Immigrant Life, Immigration Process, Life Goals

11 Tips To Get A Green Card


Initially, I thought I wanted to write about the steps and process of obtaining the green card for K1 visa holders. But just before I started writing, my mind lead me to sharing tips on how to smoothly go through the process instead. It feels more personal, besides the USCIS website has an extensive and helpful information for applicants including forms, instruction in filling up forms, list of documents needed and even a tool to monitor your case.

What the website doesn’t have is my experience and the learnings I gathered from the whole nine yards.

I got my Employment Authorization Document (EAD) and Advance Parole combo card in early March 2019 and my interview for my green card was in June 13, 2019 and the green card arrived in June 22, 2019. That is 8 months since I sent my application in October 2018 and 1 day shy of our first year here in Hawaii.

With that being said, here are my tips to make your process of obtaining a green card less stressful.

  1. Get married as soon as you can. The basis of this article is the Fiance Visa or K1 Visa which provides that all holders of this visa, like myself, has to get married within 90 days of entry to the US. Dennis and I got married in August, almost 2 months after we arrived. Thinking about it, we should have done it earlier so then we could have applied for my papers earlier. Remember, you can’t apply for your green card or Adjustment of Status to Permanent Resident unless you are married and have a marriage certificate.
  2. Own the process. Unlike the K1 petition where it is the US Citizen partner who initiates the process, the green card process is yours. As much as my husband was there by my side, I knew it’s my responsibility. Setting my mind to this lead me to be on top of everything.
  3. Research. It’s crucial for me research because AOS is a very detailed ordeal and reading the forms, instruction, forums and asking questions helped me a lot in making sure that everything was complete. One miss could delay your approval for months.
  4. Gather your documents as early as you can. There is an extensive documentary requirement attached to the application and preparing and making sure all of them are available will be a huge advantage in the long run.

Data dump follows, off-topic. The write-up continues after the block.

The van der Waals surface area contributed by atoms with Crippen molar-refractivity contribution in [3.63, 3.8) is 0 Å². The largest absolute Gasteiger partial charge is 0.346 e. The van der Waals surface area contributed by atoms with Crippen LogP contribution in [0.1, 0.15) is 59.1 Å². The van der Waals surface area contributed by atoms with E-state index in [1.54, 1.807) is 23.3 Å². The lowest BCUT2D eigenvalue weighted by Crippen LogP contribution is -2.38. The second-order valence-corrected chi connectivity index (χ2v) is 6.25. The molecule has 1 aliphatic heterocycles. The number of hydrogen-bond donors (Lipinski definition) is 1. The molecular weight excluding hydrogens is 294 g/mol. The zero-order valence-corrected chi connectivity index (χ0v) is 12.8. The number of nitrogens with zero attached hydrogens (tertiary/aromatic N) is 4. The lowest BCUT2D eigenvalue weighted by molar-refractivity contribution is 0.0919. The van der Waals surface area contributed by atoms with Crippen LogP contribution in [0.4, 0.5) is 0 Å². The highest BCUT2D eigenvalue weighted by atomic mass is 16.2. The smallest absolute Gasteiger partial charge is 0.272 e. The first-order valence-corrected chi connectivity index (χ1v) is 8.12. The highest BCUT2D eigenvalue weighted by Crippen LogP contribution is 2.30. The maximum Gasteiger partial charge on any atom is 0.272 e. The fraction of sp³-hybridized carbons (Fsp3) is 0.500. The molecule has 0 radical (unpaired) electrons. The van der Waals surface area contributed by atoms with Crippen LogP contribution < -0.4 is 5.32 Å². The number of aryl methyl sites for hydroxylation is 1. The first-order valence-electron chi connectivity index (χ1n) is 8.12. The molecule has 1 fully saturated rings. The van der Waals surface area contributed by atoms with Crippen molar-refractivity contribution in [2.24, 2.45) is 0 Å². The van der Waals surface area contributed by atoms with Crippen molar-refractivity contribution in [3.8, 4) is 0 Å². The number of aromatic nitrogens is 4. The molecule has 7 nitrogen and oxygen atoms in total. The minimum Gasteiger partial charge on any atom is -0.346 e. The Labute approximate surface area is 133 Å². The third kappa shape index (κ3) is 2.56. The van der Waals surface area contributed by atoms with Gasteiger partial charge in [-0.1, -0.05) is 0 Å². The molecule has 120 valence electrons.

5. Build your connection. We were asked for any billing or statement where both are names are there, only one I got was the internet and cable billing and our medical insurance cards. As early as you can, build your connection in paper as evidence.
  6. Budget it. This is tricky since K1 visa holders can’t work but talk to your husband/wife on how to pay for the $1200.00 fee. For my case, my husband paid for it (lucky me), but you got to figure out how to pay it one way or another.
  7. Do a all-in one application. There is an option to get a temporary work permit and advance parole, but there is a separate fee of about $500.00. I don’t think it’s worth it because it’s only valid for a few months.
  8. Start applying for jobs. Job application in every country is different- how applicants are screened and evaluated, interview dynamics are different and best practices vary, that being said, it might be good practice to get one or two interviews. I started sending applications on the 4th month of my green card application and it took 3 weeks to finally get an interview with a medical facility. Though they didn’t hire me, it helped me get to momentum until I found a job.
  9. Prepare your heart and mind for the interview. My K1 visa interview was less than 20 gruelling minutes. The green card interview took 20 minutes of sitting in front of the immigration officer and answering every question. You need to know your facts but it’s more important to know your heart because that’s your story.
  10. Be a team. The green card interview is an interview for both you and your US Citizen partner, so you need to do this as a team. Dennis and I were quizzing each other on dates and names days before our interview but morethan that, I knew that he’s with me all the way. Having him beside me as we tell our story to the person who will grant me my green card made me feel more confident.
  11. Never lie. There is no need to sugar coat or make your story more elaborate than it really is. The immigration people are not looking for fairytale stories, they only want a legit, lasting relationship. It doesn’t matter how it came to be or how ordinary you think it is, as long as it’s true, you’re good. We didn’t have a big wedding or an engagement ring and it was fine.

I wish I can say that the process of finally settling here in the US has been fast and smooth but it’s not. It’s a test of patience and focus on the goal. If this is really what you want, then accept that this is what you need to do. Eventually when all is done, you can enjoy it and you’ll know that it’s worth it.


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